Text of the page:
“I hear coworkers quietly say that they are hurting but they are too afraid to report it for fear of being labeled as a complainer or bad worker.”

    . . . . . . .

    #tesla#voiture #mobilité #robotisation #innovation #batteries #électricité #accidents_du_travail #pénibilité #danger #elon_musk

    • Une troisième enquête a été ouverte début juillet contre le constructeur automobile Tesla par la Division de la sécurité et de la santé au travail de Californie (OSHA dans son acronyme anglais), à la suite de la plainte d’un ouvrier de l’usine d’assemblage automobile de l’entreprise de Fremont. Les détails de la plainte ne seront divulgués par le service qu’après la fin de l’enquête.

      L’enquête a été entamée quelques jours seulement après l’annonce, par le PDG de l’entreprise Elon Musk, qu’il lancerait une nouvelle ligne de production dans l’usine de Fremont.

      Ces dernières années, l’usine Tesla de Fremont, qui emploie plus de 10 000 ouvriers, s’est avérée être un lieu de travail extrêmement dangereux, où les employés ont été « taillés en pièces par des machines, écrasés par des chariots élévateurs, brûlés dans des explosions électriques et aspergés de métal en fusion ».

      En 2014, le taux de blessures liées au travail rapportées – c’est-à-dire des blessures exigeant un traitement médical au-delà des premiers soins – était de 15% plus élevé que le taux moyen dans l’industrie automobile. L’année suivante, lorsque le taux moyen de ces blessures dans l’industrie est passé de 7.3 à 6.7 pour 100 ouvriers, il a augmenté de 8.4% à 8.8% dans l’usine de Fremont, ce qui était plus élevé de 31% que la moyenne de l’industrie.

      Les chiffres du taux de blessures graves – c’est-à-dire celles qui nécessitent des jours d’arrêt de travail ou un horaire de travail limité ou encore le transfert à un autre poste – brossent un tableau beaucoup plus sombre de la dangerosité du travail chez Tesla pour ses employés. Comme pour les blessures signalées, le taux de blessures graves a aussi diminué dans toute l’industrie en 2015. Dans le cas de l’usine de Tesla, ce taux de blessures graves a explosé pour se situer à 103% de la moyenne de l’industrie, selon un rapport de Work Safe, une organisation à but non lucratif spécialisée dans les questions de santé et de sécurité au travail.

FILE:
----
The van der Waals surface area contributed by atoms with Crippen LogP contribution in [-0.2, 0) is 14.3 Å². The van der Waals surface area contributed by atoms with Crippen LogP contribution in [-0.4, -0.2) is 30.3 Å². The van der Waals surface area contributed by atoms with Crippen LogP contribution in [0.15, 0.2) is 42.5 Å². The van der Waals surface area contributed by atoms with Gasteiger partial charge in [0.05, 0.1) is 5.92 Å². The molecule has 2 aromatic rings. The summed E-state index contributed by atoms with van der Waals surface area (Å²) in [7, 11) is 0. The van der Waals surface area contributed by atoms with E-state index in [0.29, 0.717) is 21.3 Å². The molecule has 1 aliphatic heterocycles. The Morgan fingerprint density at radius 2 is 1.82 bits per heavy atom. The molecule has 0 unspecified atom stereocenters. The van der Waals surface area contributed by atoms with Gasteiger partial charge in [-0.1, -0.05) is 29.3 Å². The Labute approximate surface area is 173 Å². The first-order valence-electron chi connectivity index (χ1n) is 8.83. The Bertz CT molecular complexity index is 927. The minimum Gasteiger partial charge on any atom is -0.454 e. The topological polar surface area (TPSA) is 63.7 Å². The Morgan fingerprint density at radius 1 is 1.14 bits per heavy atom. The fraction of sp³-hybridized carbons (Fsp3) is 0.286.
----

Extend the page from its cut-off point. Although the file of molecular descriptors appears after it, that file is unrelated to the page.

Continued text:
Le rapport annuel 2018 du Conseil national pour la sécurité et la santé au travail, qui a identifié Tesla comme l’un des 12 lieux de travail les plus dangereux aux États-Unis, qui exposent leurs employés au risque de blessures physiques, a souligné que le taux de blessures signalées était plus élevé de 31% que la moyenne dans l’industrie en 2016, tandis que le taux de blessures graves était plus élevé de 83%. L’an dernier, 722 cas de blessures liées au travail ont été rapportées dans l’usine de Fremont, dont 600 étaient graves.
      . . . . .

  • Pénuries de batteries pour la Model 3 de Tesla 28 Juin 2018 - L’Essentiel

    L’accélération de la cadence de production de la Model 3 de Tesla, après plusieurs mois de retards, a entraîné une pénurie temporaire de batteries.

    Le PDG de Tesla Elon Musk a fait savoir début juin qu’il était confiant dans la capacité du groupe à produire 5 000 berlines Model 3 d’ici la fin du mois, ce qui a été accueilli avec scepticisme par certains analystes à Wall Street. Yoshio Ito, responsable la division automobile de Panasonic, a déclaré jeudi lors de l’assemblée générale du groupe japonais qu’il y avait eu une « forte amélioration de la production », entraînant des pénuries occasionnelles de batteries.

    Panasonic, qui dispose d’un site de production de batteries au Japon et qui exploite avec Tesla l’usine Gigafactory dans l’état du Nevada, est le fournisseur exclusif des cellules de batteries pour les modèles de voitures en cours de production. Le groupe japonais a également une usine en commun avec Tesla pour produire des cellules et des modules solaires à Buffalo, dans l’État de New York.

    Les batteries sont au cœur du plan de Panasonic visant à un quasi-doublement des revenus de son activité automobile à 2 500 milliards de yens (19,6ámilliards d’euros) d’ici mars 2022, contre 1 800 milliards attendus pour l’exercice en cours. Selon les analystes, le partenariat entre le groupe japonais et le constructeur américain n’est toutefois pas sans risque, comme en témoignent les retards de production de la Model 3 ou encore les accidents de route mettant en cause des Tesla.

    Batteries à l’état solide pas prêtes